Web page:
In the section Grandstand sounds Voetbalzone turns the tables and gives the reader the opportunity to publish an opinion piece, column or other interesting article about football on our website. In this edition of Grandstand sounds Frank Huisingh once again has the floor, who strongly calls on UEFA to stop advertising for aviation.
Frank Huisingh is the founder of Fossil Free Football, a club of football fans that wants to break the ties between polluting companies and football and make football more sustainable.
By Frank Huisingh
This article is about the Champions League, Johan Cruijff and Erling Braut Haaland, but before we get there, let's first briefly talk about solar and wind energy and the climate crisis. If you immediately think: Stop it, the climate crisis doesn't exist/isn't that bad/there's little you can do about itthen know that fossil fuel companies have poured millions into misleading PR to make you think this.
Fossil companies have lied about the science for years, blaming us and pretending that the solutions are unfeasible or unaffordable. They're not. For example, solar and wind energy are reliable and cheaper than oil and gas. They are on an unstoppable rise. Our cars will drive on it, our houses will be heated with it. However, some things are impossible without burning fossil fuels. One of them, unfortunately: flying.
Bukayo Saka inevitably advertises Emirates airline through the Arsenal shirt.
There is no such thing as sustainable flying
It is a harsh truth, but one we must accept: there is no such thing as sustainable flying. We should not make policy based on fairy tales. A small electric plane with three passengers from London to Amsterdam will be feasible, but regular flights will still use oil, lots of oil, for decades to come. And we no longer have that time, those decades, in our fight against climate change. That's why, unfortunately, there is only one serious way to reduce emissions: fly less.
The demand for flying must therefore be reduced. And that's possible! We must make flying more expensive, shrink airports and invest in good alternatives: trains and buses. Unfortunately, airlines do not accept this truth and resist policies to tax kerosene normally and limit the number of flights.
Aviation emissions are mainly caused by a small elite that flies a lot. Businessmen who fly to London several times every month, private jet-addicted celebrities and yes, also football clubs (and fans) who fly around the world. This small elite can quickly eat up a quarter of our rapidly shrinking CO2 budget. The CO2 budget is the amount of greenhouse gases we can still emit before global warming exceeds the dangerous 1.5 degrees Celsius.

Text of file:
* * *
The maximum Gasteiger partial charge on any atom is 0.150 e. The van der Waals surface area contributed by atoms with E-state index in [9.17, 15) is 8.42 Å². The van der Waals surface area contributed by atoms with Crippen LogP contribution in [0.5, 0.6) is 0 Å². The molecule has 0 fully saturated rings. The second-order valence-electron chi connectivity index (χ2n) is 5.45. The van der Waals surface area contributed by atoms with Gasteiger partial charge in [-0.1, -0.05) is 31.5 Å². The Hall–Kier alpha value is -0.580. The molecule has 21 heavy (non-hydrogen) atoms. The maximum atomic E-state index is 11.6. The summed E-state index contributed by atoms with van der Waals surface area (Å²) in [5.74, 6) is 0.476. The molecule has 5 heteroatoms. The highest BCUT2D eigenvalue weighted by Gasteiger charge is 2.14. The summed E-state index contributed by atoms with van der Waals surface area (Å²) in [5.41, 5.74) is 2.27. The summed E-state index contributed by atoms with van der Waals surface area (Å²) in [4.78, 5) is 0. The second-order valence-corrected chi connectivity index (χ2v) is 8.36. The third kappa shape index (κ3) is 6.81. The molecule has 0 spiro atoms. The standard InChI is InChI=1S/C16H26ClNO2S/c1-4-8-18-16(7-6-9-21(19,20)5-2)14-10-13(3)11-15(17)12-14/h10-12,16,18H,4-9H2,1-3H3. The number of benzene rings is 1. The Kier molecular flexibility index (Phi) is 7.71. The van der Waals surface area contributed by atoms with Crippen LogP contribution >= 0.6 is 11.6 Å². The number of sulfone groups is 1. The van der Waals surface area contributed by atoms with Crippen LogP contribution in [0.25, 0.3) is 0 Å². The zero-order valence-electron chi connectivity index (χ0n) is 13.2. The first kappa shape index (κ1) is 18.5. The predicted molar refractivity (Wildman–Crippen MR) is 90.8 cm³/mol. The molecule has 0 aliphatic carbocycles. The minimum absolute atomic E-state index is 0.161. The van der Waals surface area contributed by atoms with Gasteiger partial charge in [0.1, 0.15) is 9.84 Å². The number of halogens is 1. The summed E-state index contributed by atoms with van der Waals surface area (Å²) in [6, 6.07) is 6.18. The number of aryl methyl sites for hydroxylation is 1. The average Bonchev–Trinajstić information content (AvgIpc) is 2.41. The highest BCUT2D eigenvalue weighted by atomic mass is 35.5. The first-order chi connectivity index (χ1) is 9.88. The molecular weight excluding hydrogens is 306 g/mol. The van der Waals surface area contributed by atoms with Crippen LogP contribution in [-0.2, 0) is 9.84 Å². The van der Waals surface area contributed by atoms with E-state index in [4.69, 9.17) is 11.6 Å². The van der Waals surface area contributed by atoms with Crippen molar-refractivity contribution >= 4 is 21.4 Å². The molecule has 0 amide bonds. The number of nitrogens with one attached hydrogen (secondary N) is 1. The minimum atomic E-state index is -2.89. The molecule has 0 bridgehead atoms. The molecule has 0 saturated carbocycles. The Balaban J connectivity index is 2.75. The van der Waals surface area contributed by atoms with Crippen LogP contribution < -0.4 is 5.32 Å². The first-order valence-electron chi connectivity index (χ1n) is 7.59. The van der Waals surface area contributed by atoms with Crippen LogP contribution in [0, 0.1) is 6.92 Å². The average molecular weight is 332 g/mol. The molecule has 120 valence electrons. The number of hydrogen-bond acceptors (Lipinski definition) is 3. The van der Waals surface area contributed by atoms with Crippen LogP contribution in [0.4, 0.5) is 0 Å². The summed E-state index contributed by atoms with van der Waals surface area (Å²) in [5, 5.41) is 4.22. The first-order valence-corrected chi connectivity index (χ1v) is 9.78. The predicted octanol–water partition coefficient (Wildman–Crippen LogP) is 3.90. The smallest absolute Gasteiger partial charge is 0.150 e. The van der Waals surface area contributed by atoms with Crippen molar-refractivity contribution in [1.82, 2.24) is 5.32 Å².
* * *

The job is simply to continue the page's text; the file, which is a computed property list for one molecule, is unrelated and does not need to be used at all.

In the 1970s, Johan Cruijff advertised 'sensible' Roxy Duals cigarettes.
The aviation sector is inspired by the tobacco industry
If you're an airline and you want to keep selling something so polluting, what do you do? You copy the script from the tobacco lobby's PR gurus:
Step 1: First of all, you pretend that you are really sustainable (or as with tobacco, healthy). KLM has fooled consumers so often with fairy tales about more sustainable flying that they are now being taken to court with the demand to stop their misleading advertising once and for all.
Step 2: You are going to sponsor sports. Make sure VinÃcius JÃºnior, Bukayo Saka and Haaland all play with an airline on their shirt. The Champions League, which starts again on Tuesday, is dominated by airline sponsors. Five of the sixteen teams have an airline on their shirt and UEFA itself is sponsored by an airline. The total value of these deals is estimated at at least 917 million euros. The reason why polluting companies sponsor sports? It functions.
Haaland and Cruyff
What will have a greater impact on a football fan: another expert explaining that flying is extremely polluting, or Haaland wearing Etihad on his shirt? By promoting flying as a desirable activity, these ads are making the public health and climate crisis worse. Research shows that aviation advertising alone leads to an additional 34 million tons of CO2 emissions per year. In the 1960s, a young Johan Cruijff urged customers to 'smoke responsibly'. He eventually died of lung cancer. He had quit smoking in the early 1990s and campaigned against smoking (the YouTube video below is a viewing tip). Cruyff, to put it bluntly, died from the product he had advertised decades earlier. Fortunately, tobacco advertising is now banned.
Of course, we cannot blame a young Johan Cruijff. Just like we cannot blame young footballers for putting on the shirt that is ready. But this generation will also still suffer from the emissions caused by aviation. Saka will be 80 in 2081. What will the world look like for him, his children and grandchildren? And if we only look at his football career: the 2022 World Cup was moved to winter due to the extreme summer heat in Qatar. For the 2026 World Cup in Canada, the US and Mexico, it is likely that extreme heat and possibly forest fires will almost literally throw a spanner in the works. The same applies to the 2030 World Cup matches in Spain, Portugal and Morocco.
Ban advertising for polluting companies
Even if we only cared about football, climate action is needed more than ever. And do we really want our football heroes to advertise pollution? Time for UEFA to do the same thing when it comes to advertising for flying as they did years ago for tobacco: ban it.
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